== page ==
What’s amazing is that all this has occurred with little rational discussion of the science behind “transgenderism” and the biological intersex differences influencing athletic performance. In fact, as a tribute to social pressure’s power, you can’t even question the “transgender” agenda without being called a bigot or a hater.

Its proponents apparently are afraid of what honest debate would reveal. As I’ve pointed out time and again, no expert can point to any physiological markers proving that a person is truly “transgender,” that at issue is a biological phenomenon and not a purely psychological one. (For a more in-depth explanation, click herehere, and here.)

Despite this and how new the “transgender” movement is, society’s norms continue to be upended based on smoke-and-mirror pseudo-science. Bathrooms and lockers rooms are opened to the opposite sex, and the standard for athletic organizations now is to allow people to compete based on their chosen “gender” (even though “transgender” activists themselves say there’s a difference between “sex,” a biological distinction, and “gender,” a person’s perception of what he is).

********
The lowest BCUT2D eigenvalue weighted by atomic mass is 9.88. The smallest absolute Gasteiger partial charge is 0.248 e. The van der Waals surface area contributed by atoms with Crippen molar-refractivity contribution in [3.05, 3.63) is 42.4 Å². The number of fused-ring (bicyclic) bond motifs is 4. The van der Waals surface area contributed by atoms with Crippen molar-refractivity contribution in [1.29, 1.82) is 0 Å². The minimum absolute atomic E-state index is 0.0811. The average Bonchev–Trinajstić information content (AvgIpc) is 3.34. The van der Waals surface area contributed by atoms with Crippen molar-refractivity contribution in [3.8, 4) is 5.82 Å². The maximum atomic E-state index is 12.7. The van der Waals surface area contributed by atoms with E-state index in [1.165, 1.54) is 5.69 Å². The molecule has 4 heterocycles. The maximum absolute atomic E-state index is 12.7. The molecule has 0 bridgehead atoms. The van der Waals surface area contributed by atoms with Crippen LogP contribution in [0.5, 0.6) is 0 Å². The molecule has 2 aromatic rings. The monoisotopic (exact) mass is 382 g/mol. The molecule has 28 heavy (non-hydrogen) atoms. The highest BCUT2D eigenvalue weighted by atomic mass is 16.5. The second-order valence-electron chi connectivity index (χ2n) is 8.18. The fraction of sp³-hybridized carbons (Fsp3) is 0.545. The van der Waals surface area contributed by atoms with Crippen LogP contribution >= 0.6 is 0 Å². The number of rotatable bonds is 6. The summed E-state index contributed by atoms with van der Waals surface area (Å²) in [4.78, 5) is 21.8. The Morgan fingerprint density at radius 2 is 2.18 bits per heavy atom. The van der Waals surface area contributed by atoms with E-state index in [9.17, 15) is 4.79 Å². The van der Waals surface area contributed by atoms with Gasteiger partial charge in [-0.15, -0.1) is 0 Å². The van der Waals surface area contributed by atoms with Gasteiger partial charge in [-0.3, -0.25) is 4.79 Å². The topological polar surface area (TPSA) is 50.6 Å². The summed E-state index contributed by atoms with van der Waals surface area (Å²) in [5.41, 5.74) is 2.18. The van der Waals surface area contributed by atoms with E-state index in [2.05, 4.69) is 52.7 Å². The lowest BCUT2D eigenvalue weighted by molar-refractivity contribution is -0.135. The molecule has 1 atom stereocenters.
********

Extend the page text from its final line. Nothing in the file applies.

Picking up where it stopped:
Another factor facilitating the entry of MCW into women’s sports is that people also generally don’t grasp how large the intersex performance gap is. To illustrate the point, the mile record for 15-year-old boys is better than the women’s world record, and an under-15 boys’ soccer team defeated the Australian women’s national team (ranked five worldwide) 7-0 last year.

Some have said the above is irrelevant because MCW’s bodies no longer produce testosterone. This also reflects ignorance. As I wrote a week ago, “Even among young prepubescent boys and girls — who both have the same hormone balance (low estrogen levels) — the boys’ running records are somewhat better, though the gap is quite small at such ages. But this is no surprise: The sexes are not only genetically different, but boys’ bodies produce high levels of testosterone in the womb.”